Like the ticking of a clock marking out time, water drips noisily. Maybe it drips off the edge of a stone or roof in times of rain and plenty, or perhaps from a badly turned off tap in societies where earth's most precious and vital resource is unconsciously wasted. The sound of dripping water is greeted with joy after a time of drought.
The sound of those drops hitting the ground brings the promise of transformation, of seeds germinating, of crops bearing fruit, of hope for the future, of refreshment. That dripping is also the sound of justice.
More than two thousand years ago, the prophet Micah was calling humanity to a threefold spirituality of resistance and persistence, “Do justice, love kindness and walk humbly with your God.” It is to such a spirituality of persistence, to a spirituality of long term sustainability that Christians are called as Lent once more begins.
Centuries ago the Roman poet Ovid said that dripping water wears away stone not by force but by persistence. In a society of quick fixes and instant solutions the Lenten virtues of discipline and going without are not always easy to sell. Micah’s threefold spirituality calls us to be as water dripping on stone, continuing to highlight issues of water and justice in our own communities and across the world.
Loren Kerkof, a Franciscan father in the U.S., also encourages the development of a threefold spirituality as a response to the ecological reality of our planet, one which stems from our need to deepen our relationship with God; a sense of moral responsibility and the call to promote God's kingdom of justice.
“Eco-spirituality realizes that the earth is a reflection of the divine. It sees the universe as a sacrament of God, an incarnation of God. Contemplating the beauty and presence of God in all things can lead us to metanoia, a conversion that moves us to respond to the crisis faced by our planet, our home, God’s creation."
Like the deer longing for pure running water in Psalm 42, there is deep longing in our world for things to be different, for clean water, for deeper relationship with God, for a more related and just way of living between people.
The water crisis and the lack of justice in access to water is part of the crisis facing the planet. Kerkof says that the question facing us today is “How, then, shall we live?”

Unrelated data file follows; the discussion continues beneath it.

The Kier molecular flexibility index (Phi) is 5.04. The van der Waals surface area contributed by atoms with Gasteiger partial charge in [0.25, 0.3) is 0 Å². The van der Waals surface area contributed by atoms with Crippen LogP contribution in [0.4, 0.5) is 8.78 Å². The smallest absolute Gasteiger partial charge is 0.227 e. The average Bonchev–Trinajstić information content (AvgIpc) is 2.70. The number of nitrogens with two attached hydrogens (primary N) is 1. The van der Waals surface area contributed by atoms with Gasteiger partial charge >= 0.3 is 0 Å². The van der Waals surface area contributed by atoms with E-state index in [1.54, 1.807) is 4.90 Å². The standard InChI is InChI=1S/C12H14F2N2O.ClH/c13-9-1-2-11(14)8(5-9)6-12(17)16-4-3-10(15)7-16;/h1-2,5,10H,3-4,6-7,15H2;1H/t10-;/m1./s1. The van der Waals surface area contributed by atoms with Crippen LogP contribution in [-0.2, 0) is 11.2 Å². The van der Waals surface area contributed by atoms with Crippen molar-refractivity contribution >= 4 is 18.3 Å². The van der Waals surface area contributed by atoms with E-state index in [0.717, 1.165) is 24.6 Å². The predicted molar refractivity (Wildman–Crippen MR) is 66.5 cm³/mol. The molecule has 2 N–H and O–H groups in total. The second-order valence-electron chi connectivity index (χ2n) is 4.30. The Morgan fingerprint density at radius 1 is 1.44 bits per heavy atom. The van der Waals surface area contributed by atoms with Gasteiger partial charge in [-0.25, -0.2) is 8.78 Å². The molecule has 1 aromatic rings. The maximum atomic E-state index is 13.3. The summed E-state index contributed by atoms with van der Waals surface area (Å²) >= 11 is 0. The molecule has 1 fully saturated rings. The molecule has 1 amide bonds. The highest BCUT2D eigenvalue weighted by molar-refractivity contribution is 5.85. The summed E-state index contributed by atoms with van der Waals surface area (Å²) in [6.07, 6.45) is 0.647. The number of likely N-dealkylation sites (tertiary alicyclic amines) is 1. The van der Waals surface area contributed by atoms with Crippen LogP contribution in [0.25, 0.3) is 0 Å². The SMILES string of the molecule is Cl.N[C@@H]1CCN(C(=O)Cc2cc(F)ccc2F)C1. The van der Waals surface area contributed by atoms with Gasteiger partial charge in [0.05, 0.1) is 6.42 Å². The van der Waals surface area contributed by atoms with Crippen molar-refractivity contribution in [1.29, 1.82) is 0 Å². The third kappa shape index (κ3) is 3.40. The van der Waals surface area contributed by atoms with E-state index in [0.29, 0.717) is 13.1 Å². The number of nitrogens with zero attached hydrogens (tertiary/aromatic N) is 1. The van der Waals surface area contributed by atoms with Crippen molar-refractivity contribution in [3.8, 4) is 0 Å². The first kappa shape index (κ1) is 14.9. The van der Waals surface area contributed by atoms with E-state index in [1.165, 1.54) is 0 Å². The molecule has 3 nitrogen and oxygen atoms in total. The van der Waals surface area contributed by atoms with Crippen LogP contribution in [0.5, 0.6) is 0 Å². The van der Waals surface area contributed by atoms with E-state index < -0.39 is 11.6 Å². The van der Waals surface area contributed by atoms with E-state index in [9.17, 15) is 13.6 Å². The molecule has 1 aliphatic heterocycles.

Seen this way Lent is more about taking time to ask questions, looking at God’s beautiful creation, becoming aware of how the way each of us lives today is linked to whole of life on this precious and fragile planet, and asking ourselves what does it mean today to follow Jesus?
It is about contemplating beautiful lakes, free running streams or simply a glass of clean drinking water and longing for justice. It’s also about committing to being part of the long term work for water justice across the planet.
As we walk humbly with God through Lent we are also looking forwards to the promise of the transformed world values offered by Christ’s resurrection at Easter. That transformation has to begin with ourselves.
Achieving water justice for the more than one billion people on our planet who do not have access to clean drinking water will not come about over night. It will be a long process linking advocacy, campaigning and direct action. Sometimes it will seem as if we are having no impact.
It demands not only our intellectual and political commitment, it also needs a spirituality of persistence which sustains us as we follow Jesus and try to be water wearing away at the mountains of injustice.
The promise is that Christ the source of living waters will sustain us as we go forwards and water the seeds of new life.
Jane Stranz is a minister in the United Reformed Church in Great Britain and the Reformed Church of France. Currently she is working on ecumenical relations, inter-religious dialogue and inter-cultural ministry with the French Protestant Federation, based in Paris.